Every week I log in to a couple of DNA testing websites to see whether I have any new matches. Recently, a few relatives on my dad’s side of the family have tested at these sites as well. Comparing their match lists with mine allows me to speculate on how my unfamiliar matches might be related to me.

I find this particularly interesting because several of my closest matches were adopted. I would like to know how we are related. Three people come to mind:

  1. A man in Florida matches my dad at the second cousin level. This man’s mother was adopted. As far as I know, no one in previous generations of Dad’s family lived in Florida, so I have no idea where this match fits into my family tree. He does not seem too interested in helping me puzzle this out.
  2. The same goes for a match in Montana. Again, this adopted woman does not want to correspond much although I have more to offer here. My dad had several family members who settled in Montana. Perhaps this woman is related through them. But without more information from her to go on, I cannot fit her into my tree, either.
  3. The final match, the closest one, is to a woman who was adopted from a foundling home near Lincoln, Nebraska in 1930. The third match and I have corresponded several times hoping to discover her parentage and how she is related to us.

She and I have made a little progress. When my second cousin on my father’s paternal side did a DNA test, she did not match my third match. This means the Nebraska baby does not belong to the Reed side of my dad’s family. Instead, she belongs to my grandmother’s family.

The third match’s family lived in the same area around McCook that my grandmother’s family did from 1885-1954. Only problem in placing the adopted baby into my family is that we do not know who Grandma’s father was. Without this information we do not know whether the baby is related through our known Riddle line or through my unknown great-grandfather’s line.

The match’s birth certificate provides the clue of a surname, probably her mother’s. I do not recognize this name as anyone related to me.

Two possibilities, then, come to mind. One of the baby’s parents may have been related to my unknown Nebraska great-grandfather. In that case, of course I do not recognize the surname on the baby’s birth record. Or perhaps the baby’s father was one of my known Riddle relatives.

Without more DNA testing, I think I will not find an answer. It would help to locate a Riddle descendant to see whether my third match also matches them. Doing this will be difficult because so many of us are double cousins, and their DNA would not help in sorting this out. We need a Riddle cousin whose family did not intermarry with the Reeds.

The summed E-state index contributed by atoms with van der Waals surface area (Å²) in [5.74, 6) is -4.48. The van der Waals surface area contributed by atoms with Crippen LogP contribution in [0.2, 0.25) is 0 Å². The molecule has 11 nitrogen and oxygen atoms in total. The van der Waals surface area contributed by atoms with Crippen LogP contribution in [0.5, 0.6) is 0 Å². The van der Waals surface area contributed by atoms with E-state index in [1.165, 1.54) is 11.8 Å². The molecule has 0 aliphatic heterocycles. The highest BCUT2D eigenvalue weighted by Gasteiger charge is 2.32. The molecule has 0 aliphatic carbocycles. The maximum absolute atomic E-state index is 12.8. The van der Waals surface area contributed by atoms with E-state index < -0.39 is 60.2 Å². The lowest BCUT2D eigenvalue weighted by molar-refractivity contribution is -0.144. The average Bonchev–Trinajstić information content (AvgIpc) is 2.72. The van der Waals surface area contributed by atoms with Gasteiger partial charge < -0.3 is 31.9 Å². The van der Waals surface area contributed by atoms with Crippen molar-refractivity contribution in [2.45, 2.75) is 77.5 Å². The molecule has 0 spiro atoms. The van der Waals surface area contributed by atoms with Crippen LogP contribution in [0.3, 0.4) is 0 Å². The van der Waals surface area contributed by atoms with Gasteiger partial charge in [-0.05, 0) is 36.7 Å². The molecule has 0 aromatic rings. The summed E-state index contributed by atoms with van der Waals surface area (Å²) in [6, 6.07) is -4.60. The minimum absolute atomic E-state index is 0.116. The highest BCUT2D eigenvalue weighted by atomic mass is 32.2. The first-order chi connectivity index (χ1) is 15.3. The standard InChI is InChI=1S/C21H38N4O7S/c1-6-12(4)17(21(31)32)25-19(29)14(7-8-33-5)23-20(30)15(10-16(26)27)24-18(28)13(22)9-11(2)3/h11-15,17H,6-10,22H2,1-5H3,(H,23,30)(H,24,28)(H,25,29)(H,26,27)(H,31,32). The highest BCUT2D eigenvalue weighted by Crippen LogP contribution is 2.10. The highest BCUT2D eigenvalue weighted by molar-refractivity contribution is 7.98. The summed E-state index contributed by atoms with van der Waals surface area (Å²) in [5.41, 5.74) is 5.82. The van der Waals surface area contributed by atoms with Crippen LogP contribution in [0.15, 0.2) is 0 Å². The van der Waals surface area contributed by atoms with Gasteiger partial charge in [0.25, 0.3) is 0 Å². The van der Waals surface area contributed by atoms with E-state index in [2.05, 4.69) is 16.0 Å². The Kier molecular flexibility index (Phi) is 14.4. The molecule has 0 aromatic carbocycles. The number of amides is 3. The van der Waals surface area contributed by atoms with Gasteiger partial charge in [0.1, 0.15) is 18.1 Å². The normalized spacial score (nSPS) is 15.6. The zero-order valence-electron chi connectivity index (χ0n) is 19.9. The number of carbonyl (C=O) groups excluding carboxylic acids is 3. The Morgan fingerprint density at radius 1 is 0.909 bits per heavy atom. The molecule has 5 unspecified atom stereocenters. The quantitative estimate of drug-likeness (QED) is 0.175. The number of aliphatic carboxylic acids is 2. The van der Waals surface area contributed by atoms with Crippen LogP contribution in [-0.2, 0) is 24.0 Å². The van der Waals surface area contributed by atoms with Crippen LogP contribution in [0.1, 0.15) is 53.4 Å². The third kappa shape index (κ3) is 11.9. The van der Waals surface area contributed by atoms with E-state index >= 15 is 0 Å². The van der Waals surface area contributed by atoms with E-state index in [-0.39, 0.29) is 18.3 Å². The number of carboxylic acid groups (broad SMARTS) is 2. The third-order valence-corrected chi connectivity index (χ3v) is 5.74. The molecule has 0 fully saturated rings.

In the meantime, I will stay in touch with my DNA cousin in Nebraska. She would really like to identify her birth family, and I am her best evidence.

A Nordic Vacation Draws Closer

This weekend our traveling companions will visit us to put the final touches on our plans for a trip to Scandinavia and the Baltic. My husband/tech advisor’s brother and his wife will join us later this year to see the lands of our roots. We have scheduled time in several spots of significance to us:

  1. After landing in Oslo, Norway, we will take the train north to Hamar. The guys’ Norwegian family, before their immigration to America in the 1880’s, lived on various farms around Lake Mjøsa in the Ringsaker district of Hedmark. We have been there before, so we will rent a car and drive the other couple around to see all the sites we discovered in 2013.
  2. Back in Oslo, we will catch another train. As we cross the country toward Bergen, we will travel through the Voss municipality of Hordaland. My great-grandmother’s grandparents lived in this region before they moved north to the cod fishing grounds of Nordland in the 1840’s. One local history claims the couple left Voss because their families disapproved of their marriage between members of different social classes.
  3. From Bergen, we will take a ferry tour along Norway’s longest and deepest fjord, the Sognefjord. My great-father’s grandparents lived along the fjord. This couple, too, left their birthplaces for the fishing grounds of Nordland. A possible reason for their move is the lack of opportunity in Voss for an illegitimate son.